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Authors: Joan Smith

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Memoirs of a Hoyden

 

MEMOIRS OF A HOYDEN

 

Joan Smith

 

Chapter One

 

The lengthening shadows of twilight made reading difficult in the coach, so I closed up my leather lap case and set it on the floor at my feet. As we had been joggling along in the coach for nearly three hours, I estimated we must be some twenty miles east of London, with still thirty to go before we reached Canterbury. My lecture was not to be delivered till the next evening, however, so I would stop over at Chatham for a good night’s sleep and to practice my delivery on Mr. Kidd, my secretary cum traveling companion cum friend, and occasionally ad hoc nephew, if my host proved a trifle high in the instep.

These artificial constraints are vexing after my travels abroad. Are the English so lecher-minded they can’t credit a single lady and gentleman might travel together without being lovers—especially when the lady is past thirty, the gentleman a decade younger?

I have traveled half the world, going from Portsmouth to Gibraltar on a warship, and very comfortable it was, too. I took a frigate from Gibraltar to Zanta, in the Ionian Sea, and enjoyed the company of the commander-in-chief of the islands. Thence by felucca to the Gulf of Corinth, and by a wretched Greek polacca to see the Hellespont, famed for having been swum by Leander to see his Hero, and by Byron to give himself something else to brag about. Ronald Kidd swam it, too, but he didn’t sit down and write a poem to commemorate the event.

To cut short my itinerary, I have been across the Syrian desert and seen the ruins of Zenobia’s legendary town, Palmyra. Prior to our arrival, only three European men had seen the sight, and one of them was beaten and robbed. I made most of my travels in the company of raffish Arab males, without losing either my dignity or my virginity. A lady may be unconventional without being fast. I have heard myself called odd, headstrong, hurly-burly, and egocentric, but never fast, till I returned to England to have my memoirs published.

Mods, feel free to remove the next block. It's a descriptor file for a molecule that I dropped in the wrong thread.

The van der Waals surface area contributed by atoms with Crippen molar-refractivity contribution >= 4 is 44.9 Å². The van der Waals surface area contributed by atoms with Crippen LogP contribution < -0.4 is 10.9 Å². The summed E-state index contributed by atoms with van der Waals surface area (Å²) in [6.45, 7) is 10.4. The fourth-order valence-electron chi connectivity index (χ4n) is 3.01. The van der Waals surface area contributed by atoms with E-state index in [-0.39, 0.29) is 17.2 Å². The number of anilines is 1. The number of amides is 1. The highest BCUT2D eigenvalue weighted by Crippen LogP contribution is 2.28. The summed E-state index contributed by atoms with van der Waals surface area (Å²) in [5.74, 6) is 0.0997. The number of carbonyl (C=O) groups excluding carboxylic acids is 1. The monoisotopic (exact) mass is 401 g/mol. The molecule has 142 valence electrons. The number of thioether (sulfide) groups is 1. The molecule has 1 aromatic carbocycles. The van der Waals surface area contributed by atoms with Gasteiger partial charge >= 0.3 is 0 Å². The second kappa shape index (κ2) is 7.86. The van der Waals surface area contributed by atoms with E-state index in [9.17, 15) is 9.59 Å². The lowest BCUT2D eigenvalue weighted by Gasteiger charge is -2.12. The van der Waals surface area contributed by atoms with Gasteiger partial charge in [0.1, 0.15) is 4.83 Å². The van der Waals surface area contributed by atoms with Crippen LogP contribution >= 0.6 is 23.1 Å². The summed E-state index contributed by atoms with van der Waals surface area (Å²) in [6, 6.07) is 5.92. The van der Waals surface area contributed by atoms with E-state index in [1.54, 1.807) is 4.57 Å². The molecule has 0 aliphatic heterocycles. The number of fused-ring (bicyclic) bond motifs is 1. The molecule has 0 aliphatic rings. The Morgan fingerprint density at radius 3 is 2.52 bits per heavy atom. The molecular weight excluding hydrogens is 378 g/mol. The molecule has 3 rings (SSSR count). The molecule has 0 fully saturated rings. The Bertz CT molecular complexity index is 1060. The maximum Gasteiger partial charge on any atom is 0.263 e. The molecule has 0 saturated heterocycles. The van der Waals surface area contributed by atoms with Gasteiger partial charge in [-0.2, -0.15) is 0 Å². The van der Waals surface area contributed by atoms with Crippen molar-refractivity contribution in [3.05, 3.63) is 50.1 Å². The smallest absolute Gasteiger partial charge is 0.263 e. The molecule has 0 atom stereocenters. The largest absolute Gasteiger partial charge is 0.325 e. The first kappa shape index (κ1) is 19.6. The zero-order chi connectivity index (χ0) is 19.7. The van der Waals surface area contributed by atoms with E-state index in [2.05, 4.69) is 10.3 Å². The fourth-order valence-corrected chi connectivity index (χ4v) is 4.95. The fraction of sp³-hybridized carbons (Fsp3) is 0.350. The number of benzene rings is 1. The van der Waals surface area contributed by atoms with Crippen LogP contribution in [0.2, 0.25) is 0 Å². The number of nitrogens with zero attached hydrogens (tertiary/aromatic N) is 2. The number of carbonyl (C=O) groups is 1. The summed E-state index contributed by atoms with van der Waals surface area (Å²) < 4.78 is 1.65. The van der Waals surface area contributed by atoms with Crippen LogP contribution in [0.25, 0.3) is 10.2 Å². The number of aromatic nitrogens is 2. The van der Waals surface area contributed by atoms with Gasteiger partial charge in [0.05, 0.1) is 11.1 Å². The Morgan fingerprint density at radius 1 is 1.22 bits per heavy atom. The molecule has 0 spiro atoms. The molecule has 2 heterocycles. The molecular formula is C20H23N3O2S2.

It was Mr. Oates, my publisher, who came up with the notion that a circuit of lectures would increase sales. I believe I can say without courting immodesty that the initial talks in London went over very well. The hall was filled to the doors all three nights, and no less a luminary than Thomas Moore came to speak to me afterward. He has a string of oriental tales in verse he wished to discuss, but time prevented my looking at it on that occasion.

The carriage hit a bump, jogging me back to the present. If I remained long in England, I would certainly have to set up a carriage and team. It wasn’t the expense that deterred me, but the uncertain duration of my stay. The East beckoned me back. I particularly missed the starry dusk of Constantinople, with the Bosphorus glowing like liquid fire as the sun set. Greece, too, was only passed through.

April was supposed to be the best of England’s weather, but the sky above us at that moment was leaden gray, and had been for three days. The sun, on those odd moments when it was visible at all, was only a pale white disk showing shyly behind clouds. With nothing pleasant to see beyond the carriage, I cast an eye around at my companions.

A certain Mr. Wideman, a traveling salesman in what he called the “toy and trinket” line, had been bending Mr. Kidd’s ear mercilessly. What he purveyed were glass beads for servants and tin chains and watch fobs for clerks who in all probability had no watch to attach to them, but would like the respectability of a chain to hint at one. He had opened his case and revealed these garish trinkets for our delectation as soon as the carriage left the coaching office. His importunings reminded me of the street Arabs, though in appearance he could hardly be less similar. He was fat and red-faced, whereas they were cadaverously thin and brown-skinned, their poor, emaciated bodies wrapped in swaddling rags.

He caught my eye and pushed a set of red glass beads at me. “Ruby glass,” he assured me. “A great bargain at half a crown. They are a new item, hot from London, Miss Mathieson. See the dainty clasp, with a bit of red glass set into it, like a genuine jewel.”

“Very pretty,” I smiled, and turned aside hastily, before he dunned me to buy one.

The other occupant of the coach was a cleric. When he noticed I had closed my lap case, he turned a sanctimonious eye on me and introduced himself. “Reverend Cooke, from Canterbury,” he smiled. He was a closer match to the Arab street peddlers, insofar as build went. He was one of those skeletal gentlemen who emanated cold piety. For all that, I had noticed he wasn’t reading the copy of Dr. Donne’s